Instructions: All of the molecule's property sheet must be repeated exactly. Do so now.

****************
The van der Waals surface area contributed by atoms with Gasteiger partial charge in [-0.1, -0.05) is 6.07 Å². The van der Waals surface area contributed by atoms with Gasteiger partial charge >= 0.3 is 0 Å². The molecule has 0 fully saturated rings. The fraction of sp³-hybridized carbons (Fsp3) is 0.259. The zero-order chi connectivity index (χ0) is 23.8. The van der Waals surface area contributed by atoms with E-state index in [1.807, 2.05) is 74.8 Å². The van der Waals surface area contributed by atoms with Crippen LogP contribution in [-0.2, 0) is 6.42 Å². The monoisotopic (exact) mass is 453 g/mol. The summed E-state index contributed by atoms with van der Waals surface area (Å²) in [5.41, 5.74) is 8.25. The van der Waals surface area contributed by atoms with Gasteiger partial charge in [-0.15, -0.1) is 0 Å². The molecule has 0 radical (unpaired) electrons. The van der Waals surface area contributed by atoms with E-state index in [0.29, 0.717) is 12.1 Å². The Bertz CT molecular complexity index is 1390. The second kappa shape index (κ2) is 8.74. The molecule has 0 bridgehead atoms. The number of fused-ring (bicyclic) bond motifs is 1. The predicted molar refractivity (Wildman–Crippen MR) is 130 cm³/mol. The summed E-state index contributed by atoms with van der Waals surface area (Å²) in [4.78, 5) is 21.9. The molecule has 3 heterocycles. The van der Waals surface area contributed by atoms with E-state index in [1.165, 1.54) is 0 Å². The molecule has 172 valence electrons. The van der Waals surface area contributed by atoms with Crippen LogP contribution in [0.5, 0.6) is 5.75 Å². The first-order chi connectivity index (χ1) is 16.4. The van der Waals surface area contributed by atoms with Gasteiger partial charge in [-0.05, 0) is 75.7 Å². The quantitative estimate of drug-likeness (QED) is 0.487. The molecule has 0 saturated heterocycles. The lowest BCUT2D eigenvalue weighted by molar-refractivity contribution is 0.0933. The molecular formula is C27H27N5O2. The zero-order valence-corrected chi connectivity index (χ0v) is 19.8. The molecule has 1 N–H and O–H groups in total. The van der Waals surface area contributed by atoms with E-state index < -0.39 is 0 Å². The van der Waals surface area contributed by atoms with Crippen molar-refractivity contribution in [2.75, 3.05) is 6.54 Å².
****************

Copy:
The van der Waals surface area contributed by atoms with Gasteiger partial charge in [-0.1, -0.05) is 6.07 Å². The van der Waals surface area contributed by atoms with Gasteiger partial charge >= 0.3 is 0 Å². The molecule has 0 fully saturated rings. The fraction of sp³-hybridized carbons (Fsp3) is 0.259. The zero-order chi connectivity index (χ0) is 23.8. The van der Waals surface area contributed by atoms with E-state index in [1.807, 2.05) is 74.8 Å². The van der Waals surface area contributed by atoms with Crippen LogP contribution in [-0.2, 0) is 6.42 Å². The monoisotopic (exact) mass is 453 g/mol. The summed E-state index contributed by atoms with van der Waals surface area (Å²) in [5.41, 5.74) is 8.25. The van der Waals surface area contributed by atoms with Gasteiger partial charge in [-0.15, -0.1) is 0 Å². The molecule has 0 radical (unpaired) electrons. The van der Waals surface area contributed by atoms with E-state index in [0.29, 0.717) is 12.1 Å². The Bertz CT molecular complexity index is 1390. The second kappa shape index (κ2) is 8.74. The molecule has 0 bridgehead atoms. The number of fused-ring (bicyclic) bond motifs is 1. The predicted molar refractivity (Wildman–Crippen MR) is 130 cm³/mol. The summed E-state index contributed by atoms with van der Waals surface area (Å²) in [4.78, 5) is 21.9. The molecule has 3 heterocycles. The van der Waals surface area contributed by atoms with E-state index in [1.165, 1.54) is 0 Å². The molecule has 172 valence electrons. The van der Waals surface area contributed by atoms with Crippen LogP contribution in [0.5, 0.6) is 5.75 Å². The first-order chi connectivity index (χ1) is 16.4. The van der Waals surface area contributed by atoms with Gasteiger partial charge in [-0.05, 0) is 75.7 Å². The quantitative estimate of drug-likeness (QED) is 0.487. The molecule has 0 saturated heterocycles. The lowest BCUT2D eigenvalue weighted by molar-refractivity contribution is 0.0933. The molecular formula is C27H27N5O2. The zero-order valence-corrected chi connectivity index (χ0v) is 19.8. The molecule has 1 N–H and O–H groups in total. The van der Waals surface area contributed by atoms with E-state index < -0.39 is 0 Å². The van der Waals surface area contributed by atoms with Crippen molar-refractivity contribution in [2.75, 3.05) is 6.54 Å².